GHS’ Office of Philanthropy & Partnership welcomes gifts of time, talent and treasure from the giving community. These contributions help provide high-quality medical care for people in the Upstate. Programs, medical equipment, renovations and education—such as the recent milestones described below—are a few examples of what can be made possible through generous donations.
Thanks to generous philanthropic support, GHS’ Office of Philanthropy & Partnership celebrated its most successful fundraising year ever, amassing more than $19 million in strategic support!
“Community support, vision and hard work started GHS in 1912, and it’s that same support, vision and hard work that has grown us into what we are today,” said Jerry Dempsey, former chairman of the GHS Board of Trustees. “GHS has transformed itself over the last 103 years from a small hospital in Greenville to the nation’s 100th academic health center, where research and academics are coming together to provide constantly improving health care despite a climate of constant change.”
Since GHS receives no financial assistance from local or state government, philanthropic support allows for investments that make additional high-quality, patient-centered care possible.
The 2015 fundraising festival took place at Lake Hartwell with over 30 teams paddling to the beat of $380,000. The annual event, which cruised to its ninth year May 2, saw record-breaking support for local cancer research and survivorship programs at the GHS Cancer Institute and the South Carolina Ovarian Cancer Foundation.
Learn more at dragonboatupstatesc.org.
BlueCross BlueShield of South Carolina Foundation presented an $800,000 grant toward a USC School of Medicine Greenville scholarship fund to increase physicians in the Palmetto State while placing an emphasis on diversity.
The grant, distributed through the school’s Levi S. Kirkland Sr., MD, Scholarship fund, will benefit under-represented minorities (African Americans, Hispanics and Native Americans) by providing five students with $40,000 every year they are enrolled in the medical school.
Scholarship recipients must practice full time in South Carolina within a year of completing their graduate medical education residency and/or fellowship training. They must work one year for each year of scholarship support they receive.
USC School of Medicine Greenville’s Levi S. Kirkland Sr., MD, Scholarship is named in honor of GHS’ first African-American surgeon. In 2014, the medical school and GHS renamed a scholarship fund focused on diversity to honor this surgeon, who still resides in Greenville.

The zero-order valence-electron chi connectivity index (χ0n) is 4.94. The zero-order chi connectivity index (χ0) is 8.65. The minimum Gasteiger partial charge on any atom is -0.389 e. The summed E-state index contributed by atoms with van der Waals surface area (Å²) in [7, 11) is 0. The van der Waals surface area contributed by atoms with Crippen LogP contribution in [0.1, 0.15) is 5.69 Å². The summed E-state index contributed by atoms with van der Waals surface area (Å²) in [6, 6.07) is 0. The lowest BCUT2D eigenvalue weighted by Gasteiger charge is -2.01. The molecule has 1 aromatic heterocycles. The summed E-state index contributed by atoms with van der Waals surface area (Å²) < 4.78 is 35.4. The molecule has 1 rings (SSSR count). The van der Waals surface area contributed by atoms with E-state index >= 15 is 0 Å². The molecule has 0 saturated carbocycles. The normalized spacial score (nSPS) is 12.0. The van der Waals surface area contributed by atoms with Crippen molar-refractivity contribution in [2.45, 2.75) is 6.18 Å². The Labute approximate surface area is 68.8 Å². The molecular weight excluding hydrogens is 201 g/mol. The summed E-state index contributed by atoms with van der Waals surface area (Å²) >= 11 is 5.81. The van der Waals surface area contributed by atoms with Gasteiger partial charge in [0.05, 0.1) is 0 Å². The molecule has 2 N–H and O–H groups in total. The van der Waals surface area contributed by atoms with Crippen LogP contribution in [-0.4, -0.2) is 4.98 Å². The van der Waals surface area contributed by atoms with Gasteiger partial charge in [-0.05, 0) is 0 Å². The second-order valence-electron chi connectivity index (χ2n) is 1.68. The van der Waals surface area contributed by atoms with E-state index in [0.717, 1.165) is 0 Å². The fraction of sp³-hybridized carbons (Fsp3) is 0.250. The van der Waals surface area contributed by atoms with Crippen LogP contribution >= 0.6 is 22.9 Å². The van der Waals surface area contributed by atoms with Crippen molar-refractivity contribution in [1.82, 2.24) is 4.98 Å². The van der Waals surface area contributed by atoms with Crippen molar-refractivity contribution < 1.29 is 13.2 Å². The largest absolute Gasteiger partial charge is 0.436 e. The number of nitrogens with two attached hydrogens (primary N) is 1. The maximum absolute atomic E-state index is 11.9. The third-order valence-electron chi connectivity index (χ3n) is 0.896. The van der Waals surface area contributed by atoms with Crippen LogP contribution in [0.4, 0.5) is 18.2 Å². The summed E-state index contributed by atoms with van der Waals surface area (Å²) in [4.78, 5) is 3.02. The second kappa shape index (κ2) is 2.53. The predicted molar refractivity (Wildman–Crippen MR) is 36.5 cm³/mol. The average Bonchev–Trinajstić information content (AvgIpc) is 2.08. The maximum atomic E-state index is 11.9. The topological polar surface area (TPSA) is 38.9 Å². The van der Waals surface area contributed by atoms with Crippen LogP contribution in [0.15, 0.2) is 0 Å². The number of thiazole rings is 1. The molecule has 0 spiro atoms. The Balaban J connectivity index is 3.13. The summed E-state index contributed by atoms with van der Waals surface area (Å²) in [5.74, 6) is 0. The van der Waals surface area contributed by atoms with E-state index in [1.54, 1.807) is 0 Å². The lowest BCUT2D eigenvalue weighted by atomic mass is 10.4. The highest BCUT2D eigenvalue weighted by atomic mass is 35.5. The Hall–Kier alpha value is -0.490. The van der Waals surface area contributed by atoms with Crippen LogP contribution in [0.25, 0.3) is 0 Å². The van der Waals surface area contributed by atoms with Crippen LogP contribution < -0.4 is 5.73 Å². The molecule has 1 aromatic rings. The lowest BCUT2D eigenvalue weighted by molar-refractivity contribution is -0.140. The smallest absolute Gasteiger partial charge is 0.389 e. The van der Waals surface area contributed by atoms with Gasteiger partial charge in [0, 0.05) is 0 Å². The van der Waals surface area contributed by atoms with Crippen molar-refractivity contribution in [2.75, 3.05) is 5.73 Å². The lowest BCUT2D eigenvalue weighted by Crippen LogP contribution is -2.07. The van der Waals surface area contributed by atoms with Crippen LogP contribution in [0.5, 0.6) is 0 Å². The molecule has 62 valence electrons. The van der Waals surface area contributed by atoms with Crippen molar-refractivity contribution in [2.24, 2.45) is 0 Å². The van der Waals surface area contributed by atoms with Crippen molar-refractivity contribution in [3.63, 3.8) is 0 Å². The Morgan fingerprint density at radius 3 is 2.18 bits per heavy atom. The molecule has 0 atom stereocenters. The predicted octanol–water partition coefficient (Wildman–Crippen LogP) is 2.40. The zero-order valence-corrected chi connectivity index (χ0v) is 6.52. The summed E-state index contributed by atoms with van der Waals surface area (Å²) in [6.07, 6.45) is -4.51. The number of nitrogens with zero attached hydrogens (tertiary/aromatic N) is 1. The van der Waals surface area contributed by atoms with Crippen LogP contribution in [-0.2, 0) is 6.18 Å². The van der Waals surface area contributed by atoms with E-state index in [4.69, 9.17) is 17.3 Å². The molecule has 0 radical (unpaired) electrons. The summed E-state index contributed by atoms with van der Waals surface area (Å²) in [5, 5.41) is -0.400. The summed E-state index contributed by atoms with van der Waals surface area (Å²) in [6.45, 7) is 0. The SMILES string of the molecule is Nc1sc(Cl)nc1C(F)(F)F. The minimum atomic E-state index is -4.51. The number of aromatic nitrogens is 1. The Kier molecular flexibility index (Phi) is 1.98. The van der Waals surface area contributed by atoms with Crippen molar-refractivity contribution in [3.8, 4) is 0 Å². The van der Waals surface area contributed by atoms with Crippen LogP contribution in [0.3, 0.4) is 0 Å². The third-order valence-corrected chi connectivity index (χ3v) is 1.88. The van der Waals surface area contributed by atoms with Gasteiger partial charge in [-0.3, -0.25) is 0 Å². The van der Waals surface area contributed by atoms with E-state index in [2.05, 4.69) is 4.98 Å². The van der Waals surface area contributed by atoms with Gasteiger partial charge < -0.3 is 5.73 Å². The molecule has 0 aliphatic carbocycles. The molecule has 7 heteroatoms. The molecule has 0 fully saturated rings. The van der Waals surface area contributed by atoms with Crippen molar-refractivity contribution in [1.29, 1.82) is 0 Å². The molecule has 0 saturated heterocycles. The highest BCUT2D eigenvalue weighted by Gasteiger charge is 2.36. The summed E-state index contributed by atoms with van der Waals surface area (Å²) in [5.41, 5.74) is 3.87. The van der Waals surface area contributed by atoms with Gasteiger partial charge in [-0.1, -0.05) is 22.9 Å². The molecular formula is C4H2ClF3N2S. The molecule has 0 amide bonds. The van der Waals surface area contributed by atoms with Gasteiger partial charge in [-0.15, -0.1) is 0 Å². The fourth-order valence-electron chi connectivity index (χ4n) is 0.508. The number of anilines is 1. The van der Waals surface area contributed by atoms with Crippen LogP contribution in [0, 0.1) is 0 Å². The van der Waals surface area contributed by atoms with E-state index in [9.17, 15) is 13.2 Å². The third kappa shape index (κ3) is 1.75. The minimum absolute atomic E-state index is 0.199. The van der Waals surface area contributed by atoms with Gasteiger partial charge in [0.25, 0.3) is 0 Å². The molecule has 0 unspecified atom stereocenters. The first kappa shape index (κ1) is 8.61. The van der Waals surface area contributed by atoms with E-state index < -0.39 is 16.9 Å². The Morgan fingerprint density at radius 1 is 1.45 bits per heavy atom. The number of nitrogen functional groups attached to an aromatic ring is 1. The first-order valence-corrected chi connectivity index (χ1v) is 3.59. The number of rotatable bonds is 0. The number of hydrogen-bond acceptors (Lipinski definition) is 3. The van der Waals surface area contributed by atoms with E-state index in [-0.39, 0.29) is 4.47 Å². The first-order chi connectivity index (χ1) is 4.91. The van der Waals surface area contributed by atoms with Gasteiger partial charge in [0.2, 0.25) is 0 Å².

Learn more at university.ghs.org
When William Schmidt III, MD, PhD, medical director of GHS Children’s Hospital, and his family made a $1 million gift in 2014 to create the Children’s Hospital Seed Fund for Advanced Pediatrics, it was with the hope that others would contribute to the fledgling endowment.
Thanks to Dr. and Mrs. William DeLoache, along with daughter and son-in-law Frances and Dave Ellison, the original $1 million gift was matched. Frances Ellison, a longtime Children’s Hospital champion and former GHS Board of Trustees chair, gave the donation in keeping with the generosity of her parents, who now are deceased. (Dr. DeLoache was a leader and founder of Children’s Hospital.) The fund currently stands at nearly $3 million.
This endowment will support “big leap forward” innovations that will make the hospital a regional leader in pediatric care. How the money is used will be decided as new breakthroughs occur and leading-edge technologies become available.
Amy Picklesimer, MD, medical director of GHS’ Obstetrics Center, and Clemson University’s Liwei Chen, MD, PhD, an assistant professor in public health sciences, received NIH R01 funding for their study, “Reducing disparities in birth outcomes: a randomized controlled trial on CenteringPregnancy.” The grant is for $3.5 million and will last five years. This award is the first GHS-based R01-funded grant in the system’s history.
In South Carolina, Dr. Picklesimer is the leading pioneer of the CenteringPregnancy model of group prenatal care, which is a national care innovation. In CenteringPregnancy, patients receive all of their prenatal care in a group with other pregnant women due in the same month. Together with their healthcare provider, they have extended time to share information, receive prenatal care and enjoy social support.
Drs. Chen and Picklesimer serve as co-principal investigators for the study.
The Greenville Polo Classic benefits GHS’ Neurological Institute, which supports patients with movement and neurologic disorders in our community. These patients face a critical challenge as more than 30% of South Carolina counties lack a practicing neurologist. Donor support through events such as the October 18 event held at Hopkins Farm makes it possible to focus on the comprehensive needs of neurologic patients in the Upstate.
Learn more at greenvillepoloclassic.com.